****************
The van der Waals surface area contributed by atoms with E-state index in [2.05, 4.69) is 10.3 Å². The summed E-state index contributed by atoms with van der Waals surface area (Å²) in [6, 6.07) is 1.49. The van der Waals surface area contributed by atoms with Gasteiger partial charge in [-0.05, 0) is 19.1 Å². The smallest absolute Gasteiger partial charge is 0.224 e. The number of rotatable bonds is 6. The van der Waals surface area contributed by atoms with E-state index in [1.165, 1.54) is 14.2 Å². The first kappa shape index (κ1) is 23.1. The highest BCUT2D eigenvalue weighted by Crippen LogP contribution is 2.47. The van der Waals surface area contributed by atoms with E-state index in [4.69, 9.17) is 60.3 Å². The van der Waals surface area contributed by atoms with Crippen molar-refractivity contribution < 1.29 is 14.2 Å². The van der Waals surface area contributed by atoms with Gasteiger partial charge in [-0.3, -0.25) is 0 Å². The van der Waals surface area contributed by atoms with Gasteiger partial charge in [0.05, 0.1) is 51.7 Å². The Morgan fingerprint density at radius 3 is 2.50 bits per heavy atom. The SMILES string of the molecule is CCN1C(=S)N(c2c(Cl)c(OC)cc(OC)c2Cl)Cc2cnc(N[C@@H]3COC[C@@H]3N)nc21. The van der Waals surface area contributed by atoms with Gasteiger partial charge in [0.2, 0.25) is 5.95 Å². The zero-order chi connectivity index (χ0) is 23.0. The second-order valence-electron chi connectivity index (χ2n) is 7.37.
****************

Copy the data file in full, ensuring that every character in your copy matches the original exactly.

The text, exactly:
The van der Waals surface area contributed by atoms with E-state index in [2.05, 4.69) is 10.3 Å². The summed E-state index contributed by atoms with van der Waals surface area (Å²) in [6, 6.07) is 1.49. The van der Waals surface area contributed by atoms with Gasteiger partial charge in [-0.05, 0) is 19.1 Å². The smallest absolute Gasteiger partial charge is 0.224 e. The number of rotatable bonds is 6. The van der Waals surface area contributed by atoms with E-state index in [1.165, 1.54) is 14.2 Å². The first kappa shape index (κ1) is 23.1. The highest BCUT2D eigenvalue weighted by Crippen LogP contribution is 2.47. The van der Waals surface area contributed by atoms with E-state index in [4.69, 9.17) is 60.3 Å². The van der Waals surface area contributed by atoms with Crippen molar-refractivity contribution < 1.29 is 14.2 Å². The van der Waals surface area contributed by atoms with Gasteiger partial charge in [-0.3, -0.25) is 0 Å². The van der Waals surface area contributed by atoms with Gasteiger partial charge in [0.05, 0.1) is 51.7 Å². The Morgan fingerprint density at radius 3 is 2.50 bits per heavy atom. The SMILES string of the molecule is CCN1C(=S)N(c2c(Cl)c(OC)cc(OC)c2Cl)Cc2cnc(N[C@@H]3COC[C@@H]3N)nc21. The van der Waals surface area contributed by atoms with Gasteiger partial charge in [0.2, 0.25) is 5.95 Å². The zero-order chi connectivity index (χ0) is 23.0. The second-order valence-electron chi connectivity index (χ2n) is 7.37.